Additionally, business investment decreased by 0.2% which will no doubt highlight concerns over the strength of the UK economy and it’s ability to maintain stability after it leaves the EU.
Rob Kent-Smith of the ONS said:
“Overall, the economy performed poorly in the first quarter with manufacturing growth slowing and weak consumer-facing services.”
Howard Archer, chief economic advisor to the EY ITEM Club, said:
“The UK economy eked out growth of just 0.1% quarter-on-quarter in the first quarter of 2018. This was the weakest growth rate since the first quarter of 2012. It was down from growth of 0.4% quarter-on-quarter in the fourth quarter of 2017 and 0.5% in the third quarter.
“While first-quarter growth was clearly dragged down by the severe weather seen at the end of February and first half of March, the extent of the slowdown suggests an underlying loss of momentum in the economy.
“Year-on-year growth slowed to 1.2% in the first quarter of 2018, which was the weakest level since the second quarter of 2012. It was down from 1.4% in the fourth quarter of 2017, 1.8% in the third quarter and 2.1% in the first quarter.”
FEARS over the weakness of the UK economy are mounting after the revelation that UK services sector growth remained subdued last month, accelerating only slightly following a dramatic slowdown in snow-hit March.
And employment growth in the services sector slowed further last month, to its weakest pace since March 2017, according to the latest survey from the Chartered Institute of Procurement & Supply.
Chris Williamson, chief business economist at CIPS survey compiler IHS Markit, noted CIPS’s surveys of April activity in the services, manufacturing and construction sectors together pointed to the third-weakest monthly UK economic expansion since the immediate fall-out from the Brexit vote in summer 2016.
He highlighted the fact that the latest all-sector output index, at 53.2, was “historically consistent with the economy growing at a quarterly rate of around 0.2 per cent at the start of the second quarter”.
The all-sector output index had plunged from 54.2 in February to 51.9 in March, amid disruption from the so-called “Beast from the East” weather system.
Mr Williamson said the fact that it had last month failed to recover the ground lost in March underscored “how the economy has slowed since late last year”.
He added: “While anecdotal evidence collected from surveyed companies indicated that the weak PMI (purchasing managers’ index) numbers in March were in part attributable to business being disrupted by heavy snowfall, no such adverse factors were reported in April.
“The surveys have instead indicated that sales, investment and hiring are being hit by uncertainty about the economic outlook as well as sluggish domestic demand, notably among consumers.”
CIPS’s business activity index for the UK services sector edged up from 51.7 in March to 52.8 last month on a seasonally adjusted basis, having tumbled from 54.5 in February.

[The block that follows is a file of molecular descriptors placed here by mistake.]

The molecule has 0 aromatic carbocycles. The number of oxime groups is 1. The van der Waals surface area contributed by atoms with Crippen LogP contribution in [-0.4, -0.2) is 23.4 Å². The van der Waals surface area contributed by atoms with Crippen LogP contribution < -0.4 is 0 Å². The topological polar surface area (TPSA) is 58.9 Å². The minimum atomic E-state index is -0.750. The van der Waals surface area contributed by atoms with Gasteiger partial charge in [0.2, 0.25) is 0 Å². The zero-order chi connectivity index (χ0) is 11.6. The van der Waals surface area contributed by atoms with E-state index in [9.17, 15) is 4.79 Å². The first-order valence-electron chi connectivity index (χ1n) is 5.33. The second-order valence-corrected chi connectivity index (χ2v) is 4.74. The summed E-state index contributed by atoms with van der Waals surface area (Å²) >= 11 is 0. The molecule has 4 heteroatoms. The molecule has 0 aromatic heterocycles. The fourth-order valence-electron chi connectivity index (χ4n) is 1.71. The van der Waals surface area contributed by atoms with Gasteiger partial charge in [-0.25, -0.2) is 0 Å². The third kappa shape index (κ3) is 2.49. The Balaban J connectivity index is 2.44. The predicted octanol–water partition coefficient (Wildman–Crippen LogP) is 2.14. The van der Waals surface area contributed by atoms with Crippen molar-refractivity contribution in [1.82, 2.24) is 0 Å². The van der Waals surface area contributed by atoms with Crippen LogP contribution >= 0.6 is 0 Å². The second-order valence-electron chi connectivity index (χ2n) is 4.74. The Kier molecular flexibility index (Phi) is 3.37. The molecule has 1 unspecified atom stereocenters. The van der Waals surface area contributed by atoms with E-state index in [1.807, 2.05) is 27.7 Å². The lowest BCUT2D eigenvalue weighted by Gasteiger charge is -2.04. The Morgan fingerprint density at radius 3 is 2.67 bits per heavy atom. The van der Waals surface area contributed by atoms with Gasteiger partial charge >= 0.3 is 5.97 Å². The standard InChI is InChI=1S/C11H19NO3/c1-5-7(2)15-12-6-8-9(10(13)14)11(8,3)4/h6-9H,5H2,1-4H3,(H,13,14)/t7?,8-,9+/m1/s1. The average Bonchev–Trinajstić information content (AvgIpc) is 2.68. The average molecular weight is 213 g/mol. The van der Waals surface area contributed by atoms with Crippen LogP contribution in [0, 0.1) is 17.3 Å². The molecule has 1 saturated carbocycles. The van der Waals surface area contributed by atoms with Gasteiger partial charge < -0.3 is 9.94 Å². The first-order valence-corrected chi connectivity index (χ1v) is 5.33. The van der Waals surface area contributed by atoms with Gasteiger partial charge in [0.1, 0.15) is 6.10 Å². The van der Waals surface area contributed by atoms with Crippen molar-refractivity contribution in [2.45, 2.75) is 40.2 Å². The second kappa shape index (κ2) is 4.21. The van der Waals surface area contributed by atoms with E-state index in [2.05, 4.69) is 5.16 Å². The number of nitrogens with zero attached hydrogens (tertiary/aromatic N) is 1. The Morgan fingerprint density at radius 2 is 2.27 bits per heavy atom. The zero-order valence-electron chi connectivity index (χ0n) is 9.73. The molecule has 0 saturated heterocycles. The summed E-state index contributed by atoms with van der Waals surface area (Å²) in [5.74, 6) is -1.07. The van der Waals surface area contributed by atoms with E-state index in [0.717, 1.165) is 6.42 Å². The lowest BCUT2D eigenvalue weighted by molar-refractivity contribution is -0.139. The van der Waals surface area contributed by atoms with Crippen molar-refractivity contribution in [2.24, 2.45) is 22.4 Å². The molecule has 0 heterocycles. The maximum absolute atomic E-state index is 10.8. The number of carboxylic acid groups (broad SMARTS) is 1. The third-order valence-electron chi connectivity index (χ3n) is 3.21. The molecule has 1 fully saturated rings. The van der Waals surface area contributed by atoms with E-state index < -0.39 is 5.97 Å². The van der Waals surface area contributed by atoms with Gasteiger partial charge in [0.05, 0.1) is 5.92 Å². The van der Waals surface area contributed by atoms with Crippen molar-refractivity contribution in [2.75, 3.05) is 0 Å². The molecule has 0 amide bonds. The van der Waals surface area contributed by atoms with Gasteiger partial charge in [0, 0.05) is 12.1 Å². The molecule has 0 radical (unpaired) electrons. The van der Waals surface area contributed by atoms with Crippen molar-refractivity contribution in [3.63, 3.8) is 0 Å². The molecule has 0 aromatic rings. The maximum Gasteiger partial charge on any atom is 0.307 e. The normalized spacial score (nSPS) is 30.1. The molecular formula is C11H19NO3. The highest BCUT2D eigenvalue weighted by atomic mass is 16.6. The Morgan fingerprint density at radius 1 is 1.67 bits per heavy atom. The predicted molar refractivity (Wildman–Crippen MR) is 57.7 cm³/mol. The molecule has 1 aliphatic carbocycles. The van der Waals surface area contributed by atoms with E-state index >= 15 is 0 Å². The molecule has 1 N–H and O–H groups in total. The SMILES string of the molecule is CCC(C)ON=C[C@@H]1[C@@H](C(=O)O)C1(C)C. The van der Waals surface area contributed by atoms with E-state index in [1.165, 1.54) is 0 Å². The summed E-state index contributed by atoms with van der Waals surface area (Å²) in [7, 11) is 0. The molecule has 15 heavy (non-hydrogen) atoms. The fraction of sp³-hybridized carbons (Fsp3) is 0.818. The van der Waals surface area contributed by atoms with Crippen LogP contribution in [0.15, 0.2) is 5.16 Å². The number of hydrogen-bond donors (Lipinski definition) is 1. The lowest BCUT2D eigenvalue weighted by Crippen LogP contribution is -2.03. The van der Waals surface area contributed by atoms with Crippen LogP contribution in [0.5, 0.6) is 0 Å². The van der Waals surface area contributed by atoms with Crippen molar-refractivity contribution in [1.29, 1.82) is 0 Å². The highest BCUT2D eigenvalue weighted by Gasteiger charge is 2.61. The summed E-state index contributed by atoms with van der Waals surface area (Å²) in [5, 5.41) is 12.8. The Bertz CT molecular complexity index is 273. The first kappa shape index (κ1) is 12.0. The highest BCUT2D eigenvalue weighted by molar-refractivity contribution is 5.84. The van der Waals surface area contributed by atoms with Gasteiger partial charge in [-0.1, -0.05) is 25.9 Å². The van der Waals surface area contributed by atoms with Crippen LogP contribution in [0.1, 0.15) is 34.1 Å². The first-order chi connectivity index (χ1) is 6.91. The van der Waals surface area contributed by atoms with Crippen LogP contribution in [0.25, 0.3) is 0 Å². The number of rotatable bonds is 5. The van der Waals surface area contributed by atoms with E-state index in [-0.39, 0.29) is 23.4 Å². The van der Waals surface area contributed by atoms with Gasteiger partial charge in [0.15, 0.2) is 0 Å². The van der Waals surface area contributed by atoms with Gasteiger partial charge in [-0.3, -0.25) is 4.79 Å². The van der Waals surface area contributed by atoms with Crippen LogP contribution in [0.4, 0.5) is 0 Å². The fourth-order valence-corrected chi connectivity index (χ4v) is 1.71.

The April reading signalled the second-slowest monthly pace of services sector growth since September 2016.
Howard Archer, chief economic adviser to the EY ITEM Club think-tank, said: “It is notable that the April services PMI reading of 52.8 was below the average level of 53.1 achieved in the first quarter of 2018, which had been down from 54.5 seen in the fourth quarter of 2017. It was also clearly below the 2017 average of 54.2.”
He added: “Subdued consumer spending was reported to have held back services activity in April, indicating consumers remain cautious as the extended squeeze on their spending power only gradually eases. Additionally, business spending was seemingly hampered by concerns over the domestic economy.”
Economists believe the chances of a rise in UK base rates when the Bank of England’s Monetary Policy Committee meets next week have reduced dramatically since mid-April, amid a raft of weak economic indicators and dovish comments from Bank Governor Mark Carney.
Figures published last week by the Office for National Statistics showed the UK economy grew by just 0.1% quarter-on-quarter in the opening three months of this year.
Economic growth in Scotland increased in the last three months of 2017 – although new figures showed annual GDP growth was less than half that of the UK.
Scottish Government figures showed a rise of 0.3% from October to December, up from 0.2% the previous quarter.
Growth in Scotland lagged slightly behind the 0.4% rise in GDP seen across the UK in the final quarter of last year.
In Scotland annual GDP growth for 2017 was 0.8% higher than the previous 12 months, with the UK economy growing by 1.8% over the same period.
The Scottish Government restated its determination to boost the economy in the run-up to Brexit, with ministers warning the country must not be “derailed by damaging decisions of the UK Government”.
Scottish Secretary David Mundell said it was “increasingly concerning that a significant gap persists between Scotland’s economy and the rest of the UK”.
GDP in Scotland for the last three months of 2017 was 1.1% higher than it was in the same period of 2016, according to the data.
In the most recent quarter the services sector – which makes up about 75% of Scotland’s economy – grew by 0.5%, while output in the production sector was up by 0.9%
Construction output was estimated to have decreased by 2.6% during October to December – a drop of 6.5% compared to the same period in 2016.